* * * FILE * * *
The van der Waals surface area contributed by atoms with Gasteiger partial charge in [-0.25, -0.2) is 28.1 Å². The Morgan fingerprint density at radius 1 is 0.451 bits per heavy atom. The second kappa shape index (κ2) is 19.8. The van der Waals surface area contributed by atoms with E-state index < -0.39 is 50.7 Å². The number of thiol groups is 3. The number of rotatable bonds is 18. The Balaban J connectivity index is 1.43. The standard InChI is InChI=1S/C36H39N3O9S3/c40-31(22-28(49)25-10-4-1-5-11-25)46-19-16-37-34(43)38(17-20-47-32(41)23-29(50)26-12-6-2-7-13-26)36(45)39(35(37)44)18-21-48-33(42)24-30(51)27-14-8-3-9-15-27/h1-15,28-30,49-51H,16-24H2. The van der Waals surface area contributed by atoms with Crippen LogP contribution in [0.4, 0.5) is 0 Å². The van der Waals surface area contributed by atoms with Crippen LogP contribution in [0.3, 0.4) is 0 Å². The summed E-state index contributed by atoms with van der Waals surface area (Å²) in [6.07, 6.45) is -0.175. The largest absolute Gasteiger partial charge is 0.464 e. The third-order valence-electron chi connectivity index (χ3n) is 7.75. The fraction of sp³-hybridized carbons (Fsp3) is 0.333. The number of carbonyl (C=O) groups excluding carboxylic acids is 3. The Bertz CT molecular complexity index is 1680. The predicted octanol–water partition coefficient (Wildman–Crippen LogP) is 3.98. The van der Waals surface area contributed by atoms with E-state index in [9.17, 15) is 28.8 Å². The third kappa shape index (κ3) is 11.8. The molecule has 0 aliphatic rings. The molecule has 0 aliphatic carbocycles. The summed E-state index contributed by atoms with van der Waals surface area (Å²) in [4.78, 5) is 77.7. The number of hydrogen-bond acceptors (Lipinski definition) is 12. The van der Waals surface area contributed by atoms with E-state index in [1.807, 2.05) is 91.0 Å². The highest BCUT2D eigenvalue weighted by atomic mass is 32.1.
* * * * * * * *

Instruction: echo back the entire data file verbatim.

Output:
The van der Waals surface area contributed by atoms with Gasteiger partial charge in [-0.25, -0.2) is 28.1 Å². The Morgan fingerprint density at radius 1 is 0.451 bits per heavy atom. The second kappa shape index (κ2) is 19.8. The van der Waals surface area contributed by atoms with E-state index < -0.39 is 50.7 Å². The number of thiol groups is 3. The number of rotatable bonds is 18. The Balaban J connectivity index is 1.43. The standard InChI is InChI=1S/C36H39N3O9S3/c40-31(22-28(49)25-10-4-1-5-11-25)46-19-16-37-34(43)38(17-20-47-32(41)23-29(50)26-12-6-2-7-13-26)36(45)39(35(37)44)18-21-48-33(42)24-30(51)27-14-8-3-9-15-27/h1-15,28-30,49-51H,16-24H2. The van der Waals surface area contributed by atoms with Crippen LogP contribution in [0.4, 0.5) is 0 Å². The van der Waals surface area contributed by atoms with Crippen LogP contribution in [0.3, 0.4) is 0 Å². The summed E-state index contributed by atoms with van der Waals surface area (Å²) in [6.07, 6.45) is -0.175. The largest absolute Gasteiger partial charge is 0.464 e. The third-order valence-electron chi connectivity index (χ3n) is 7.75. The fraction of sp³-hybridized carbons (Fsp3) is 0.333. The number of carbonyl (C=O) groups excluding carboxylic acids is 3. The Bertz CT molecular complexity index is 1680. The predicted octanol–water partition coefficient (Wildman–Crippen LogP) is 3.98. The van der Waals surface area contributed by atoms with E-state index in [9.17, 15) is 28.8 Å². The third kappa shape index (κ3) is 11.8. The molecule has 0 aliphatic rings. The molecule has 0 aliphatic carbocycles. The summed E-state index contributed by atoms with van der Waals surface area (Å²) in [4.78, 5) is 77.7. The number of hydrogen-bond acceptors (Lipinski definition) is 12. The van der Waals surface area contributed by atoms with E-state index in [1.807, 2.05) is 91.0 Å². The highest BCUT2D eigenvalue weighted by atomic mass is 32.1.